Matthew 16:24–28: The Cross and the Kingdom
In the previous section, Jesus had insisted upon the necessity of his own sufferings. While this bitter message immediately met with opposition among Jesus’ disciples, Jesus now has an even more painful message. Not only will Jesus suffer, but his disciples must suffer as well. In fact, there is no alternative path or opportunity to find a clever escape from the suffering that they must face, because Jesus insists that his disciples must suffer with him if they would desire any share in his kingdom. Here, Jesus offers the foolish message on which the whole gospel message hinges: we enter Jesus’ kingdom through Jesus’ cross.
1. How is this section connected with the previous section in Matthew 16:21–23 (“then”; v. 24)? How does Jesus connect the necessity of his own suffering (Matt. 16:21) with the necessity of his disciples’ suffering (v. 24)? What does it mean for someone to “deny himself”? To “take up his cross”? To “follow” Jesus? What is the first explanation as to why our suffering is necessary as disciples of Jesus (“for”; v. 25)?
2. What will it profit you if you were to gain the whole world but forfeit your soul (v. 26)? If this is true, why are the alluring desires of this world so compelling to our hearts? Where do you struggle to believe that you will profit something from this world at the expense of your everlasting soul? How does Jesus’ second reason for taking up our cross to follow him cut away at the seeming attractiveness of that desire?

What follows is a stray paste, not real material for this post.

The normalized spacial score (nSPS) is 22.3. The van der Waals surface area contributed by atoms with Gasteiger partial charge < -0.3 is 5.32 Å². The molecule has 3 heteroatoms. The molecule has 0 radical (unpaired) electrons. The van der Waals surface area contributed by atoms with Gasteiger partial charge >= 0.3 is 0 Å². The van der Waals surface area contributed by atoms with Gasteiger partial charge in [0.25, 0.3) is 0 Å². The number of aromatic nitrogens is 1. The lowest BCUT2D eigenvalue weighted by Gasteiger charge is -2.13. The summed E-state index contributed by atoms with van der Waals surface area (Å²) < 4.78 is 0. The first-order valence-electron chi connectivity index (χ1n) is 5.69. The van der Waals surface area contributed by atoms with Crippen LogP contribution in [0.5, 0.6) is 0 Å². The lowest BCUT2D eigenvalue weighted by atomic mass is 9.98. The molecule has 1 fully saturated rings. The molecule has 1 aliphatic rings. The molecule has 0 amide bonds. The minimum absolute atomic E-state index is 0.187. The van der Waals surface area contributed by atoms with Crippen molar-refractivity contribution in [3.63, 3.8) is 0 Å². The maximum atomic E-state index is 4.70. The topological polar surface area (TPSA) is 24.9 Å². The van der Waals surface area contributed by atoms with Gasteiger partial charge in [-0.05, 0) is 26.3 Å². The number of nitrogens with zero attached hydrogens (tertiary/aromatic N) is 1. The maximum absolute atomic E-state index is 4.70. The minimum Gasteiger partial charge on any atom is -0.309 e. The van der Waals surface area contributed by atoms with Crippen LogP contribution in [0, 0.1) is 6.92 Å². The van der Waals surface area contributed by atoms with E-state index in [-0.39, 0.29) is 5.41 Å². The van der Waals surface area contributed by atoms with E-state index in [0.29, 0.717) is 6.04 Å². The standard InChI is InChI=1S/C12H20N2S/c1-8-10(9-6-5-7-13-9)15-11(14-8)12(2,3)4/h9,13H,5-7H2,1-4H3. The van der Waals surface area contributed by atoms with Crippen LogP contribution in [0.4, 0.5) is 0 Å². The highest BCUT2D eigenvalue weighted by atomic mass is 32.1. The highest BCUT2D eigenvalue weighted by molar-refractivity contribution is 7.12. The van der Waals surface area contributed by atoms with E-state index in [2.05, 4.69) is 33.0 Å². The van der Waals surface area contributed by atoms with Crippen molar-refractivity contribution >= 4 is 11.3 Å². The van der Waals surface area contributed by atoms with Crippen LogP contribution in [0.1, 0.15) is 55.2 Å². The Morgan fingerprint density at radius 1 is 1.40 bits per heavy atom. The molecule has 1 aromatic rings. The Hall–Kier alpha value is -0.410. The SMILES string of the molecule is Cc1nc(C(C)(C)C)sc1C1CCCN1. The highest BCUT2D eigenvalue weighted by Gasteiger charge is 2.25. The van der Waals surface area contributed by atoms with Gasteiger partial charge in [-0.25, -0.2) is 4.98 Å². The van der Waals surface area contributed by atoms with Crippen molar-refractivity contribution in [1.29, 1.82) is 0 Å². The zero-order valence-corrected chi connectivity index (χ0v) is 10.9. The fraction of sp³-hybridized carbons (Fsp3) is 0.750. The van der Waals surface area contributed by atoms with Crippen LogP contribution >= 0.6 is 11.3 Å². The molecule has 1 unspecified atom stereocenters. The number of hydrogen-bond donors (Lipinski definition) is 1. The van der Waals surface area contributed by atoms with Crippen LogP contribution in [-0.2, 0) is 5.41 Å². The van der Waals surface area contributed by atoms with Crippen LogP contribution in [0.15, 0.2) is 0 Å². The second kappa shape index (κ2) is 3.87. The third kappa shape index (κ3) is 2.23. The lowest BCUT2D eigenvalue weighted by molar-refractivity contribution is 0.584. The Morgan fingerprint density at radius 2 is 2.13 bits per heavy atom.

3. Why do you think that Jesus uses such elevated language to describe his future judgment (v. 27)? How does this underscore the seriousness and severity of that judgment? How much has that judgment weighed on your mind and heart this week? If that judgment weighed heavily, why? Is there something from which you need to repent? If this judgment did not weigh heavily, why? Have you been careless toward the coming of Christ’s kingdom?
4. What do you think that Jesus meant about “the Son of Man coming in his kingdom” in v. 28? How might that coming of Christ’s kingdom include the resurrection, ascension, outpouring of the Holy Spirit at Pentecost, session (i.e., sitting enthroned) at the right hand of his Father, and Second Coming? How might all of that be connected to Christ’s transfiguration in the next section (Matt. 17:1–13)?